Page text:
2015: Better Late Than Never

The Best Of 2015

by Jason Warburg

“Underwhelming” is the word I would have used to describe 2015 musically if you’d asked me in July. My potential “Best Of” list was looking thin until late in the game, when I suddenly found myself locked in a months-long highlight reel populated by Gary Clark, Jr., Perfect Beings, Butchers Blind, and an abrupt, admittedly tardy infatuation with My Morning Jacket. That’s the thing about music; if you don’t care for what you’re hearing right now, just wait. More is on the way.


Citizen Of The Year Award

Prog singer-songwriter / multi-instrumentalist / producer Billy Sherwood took on an impossible task this year, replacing a man—his mentor and friend Chris Squire of Yes—who can’t be replaced, and did it with such grace and skill and courage and humility that you just wanted to hug the guy. He also released a very good solo album called Citizen featuring his friend’s final recorded performance along with a parade of other A-list guests, and granted the DV a second frank and insightful interview.

Highlights: “Citizen” (with Chris Squire and Tony Kaye), “Just Galileo And Me” (with Colin Moulding), “No Man’s Land” (with Steve Morse), “The Great Depression” (with Rick Wakeman)


Late To The Party (Again) Award

My Morning Jacket – The Waterfall

It only took me 16 years—and a single song played on Late Night With Stephen Colbert in November, this album’s “Tropics (Erase Traces)”—to realize that I should maybe, possibly check out My Morning Jacket sometime. (I know, I know. Kinda pathetic. But I have a history of this.) In any case, The Waterfall is a wonderfully dreamy album of Wilco-meets-Prince fractured Americana, full of cotton-candy melodies wafting through elliptical, enigmatic, often surprisingly soulful songs that are sometimes about things and sometimes not, but invariably warm and clever and full of mystery. Clearly, MMJ and I will be continuing this conversation in 2016.

: “Believe (Nobody Knows),” “Thin Line,” “Tropics (Erase Traces)”


Haven’t Lost A Step Yet (And Maybe Won’t Ever) Award

Death Cab For Cutie – Kintsugi

After 16 years and seven albums, frontman Ben Gibbard’s divorce from Zooey Deschanel, and the departure during the making of this album of co-founder/guitarist/producer Chris Walla, you could be forgiven for having modest expectations for Death Cab For Cutie’s Kintsugi. Despite all of the above, however, the now-trio’s 2015 release reveals a band either impervious to, or perhaps even energized by, turmoil. From edgy yet supple break-up songs (“No Room In Frame,” “Little Wanderer”) to haunted anthems rich with longing (“The Ghosts Of Beverly Drive,” “You’ve Haunted Me All Of My Life”), Kintsugi presents a veteran band that’s clearly still in its prime.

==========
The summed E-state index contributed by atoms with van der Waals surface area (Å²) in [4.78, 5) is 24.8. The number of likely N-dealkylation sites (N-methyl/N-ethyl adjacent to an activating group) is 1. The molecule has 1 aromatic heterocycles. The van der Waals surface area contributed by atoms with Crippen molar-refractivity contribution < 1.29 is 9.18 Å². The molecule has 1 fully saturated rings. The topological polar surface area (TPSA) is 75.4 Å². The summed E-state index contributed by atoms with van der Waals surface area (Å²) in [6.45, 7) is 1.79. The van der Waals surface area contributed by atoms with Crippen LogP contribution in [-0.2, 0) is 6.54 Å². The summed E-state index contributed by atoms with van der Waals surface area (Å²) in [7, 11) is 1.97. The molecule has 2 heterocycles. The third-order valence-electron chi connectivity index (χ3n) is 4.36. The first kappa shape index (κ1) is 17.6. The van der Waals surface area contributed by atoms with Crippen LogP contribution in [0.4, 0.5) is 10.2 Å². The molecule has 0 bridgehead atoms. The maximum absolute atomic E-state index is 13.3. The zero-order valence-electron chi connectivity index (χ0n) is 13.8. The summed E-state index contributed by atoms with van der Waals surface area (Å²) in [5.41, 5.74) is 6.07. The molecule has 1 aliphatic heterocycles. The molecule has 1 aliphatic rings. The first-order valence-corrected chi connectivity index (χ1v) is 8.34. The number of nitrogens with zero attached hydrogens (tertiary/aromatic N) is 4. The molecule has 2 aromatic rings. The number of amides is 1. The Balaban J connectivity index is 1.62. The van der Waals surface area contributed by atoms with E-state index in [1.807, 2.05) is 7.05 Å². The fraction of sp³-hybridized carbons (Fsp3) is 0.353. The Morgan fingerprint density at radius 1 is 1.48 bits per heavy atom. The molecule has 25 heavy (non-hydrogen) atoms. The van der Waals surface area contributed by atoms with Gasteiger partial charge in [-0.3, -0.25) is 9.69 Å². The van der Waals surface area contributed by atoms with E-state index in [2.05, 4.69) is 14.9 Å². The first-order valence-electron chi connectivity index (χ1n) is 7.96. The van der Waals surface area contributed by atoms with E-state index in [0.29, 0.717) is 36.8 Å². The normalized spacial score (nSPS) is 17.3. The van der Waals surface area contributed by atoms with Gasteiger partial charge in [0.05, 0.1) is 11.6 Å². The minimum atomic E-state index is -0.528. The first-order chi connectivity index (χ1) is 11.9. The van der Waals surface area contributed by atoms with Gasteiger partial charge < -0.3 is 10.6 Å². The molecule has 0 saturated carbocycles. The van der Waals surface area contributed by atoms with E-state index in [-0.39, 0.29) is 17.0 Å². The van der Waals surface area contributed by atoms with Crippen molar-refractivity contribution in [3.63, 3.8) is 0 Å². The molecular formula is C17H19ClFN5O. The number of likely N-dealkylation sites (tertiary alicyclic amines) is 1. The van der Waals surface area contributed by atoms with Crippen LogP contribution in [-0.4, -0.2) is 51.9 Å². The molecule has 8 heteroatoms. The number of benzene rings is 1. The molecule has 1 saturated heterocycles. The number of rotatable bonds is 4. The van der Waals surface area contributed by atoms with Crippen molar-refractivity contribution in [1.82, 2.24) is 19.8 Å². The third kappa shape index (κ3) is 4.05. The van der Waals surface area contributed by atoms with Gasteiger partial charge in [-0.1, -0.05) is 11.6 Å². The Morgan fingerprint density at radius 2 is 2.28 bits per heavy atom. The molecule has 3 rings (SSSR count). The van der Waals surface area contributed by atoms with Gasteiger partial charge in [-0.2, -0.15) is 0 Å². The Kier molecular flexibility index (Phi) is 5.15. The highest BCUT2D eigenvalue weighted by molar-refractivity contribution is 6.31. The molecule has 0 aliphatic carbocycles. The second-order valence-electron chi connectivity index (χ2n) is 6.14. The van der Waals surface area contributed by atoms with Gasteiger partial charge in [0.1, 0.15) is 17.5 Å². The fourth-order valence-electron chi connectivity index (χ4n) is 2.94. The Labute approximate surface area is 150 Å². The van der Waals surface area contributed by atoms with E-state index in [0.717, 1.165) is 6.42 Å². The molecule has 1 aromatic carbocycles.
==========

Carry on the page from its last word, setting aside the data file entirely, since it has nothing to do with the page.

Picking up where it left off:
: “No Room In Frame,” “Black Sun,” “The Ghosts Of Beverly Drive,” “Little Wanderer”


Album Of The Year

Gary Clark Jr. – The Story Of Sunny Boy Slim

In the past, it’s sometimes seemed like Gary Clark Jr. was trying to be all of his influences at once. He’d veer from track to track between soloing with Hendrix-like abandon and crooning like Smokey Robinson, spouting urban street poetry like Gil Scott-Heron or delivering stinging blues licks like Albert King. For all the musical heights he scaled on albums like Blak And Blu—one of the best albums of 2012—if you wanted to criticize anything, you might have said that, as a songwriter and arranger, he could sometimes seem a little unfocused. Not this time. The Story Of Sonny Boy Slim is a cohesive musical statement constructed around sturdy beams of classic soul and deep blues, whose rock, folk, hip-hop and gospel influences function as accents rather than competing visions. Vital and exceptional in every way, “This is what albums are for; this why they still matter.”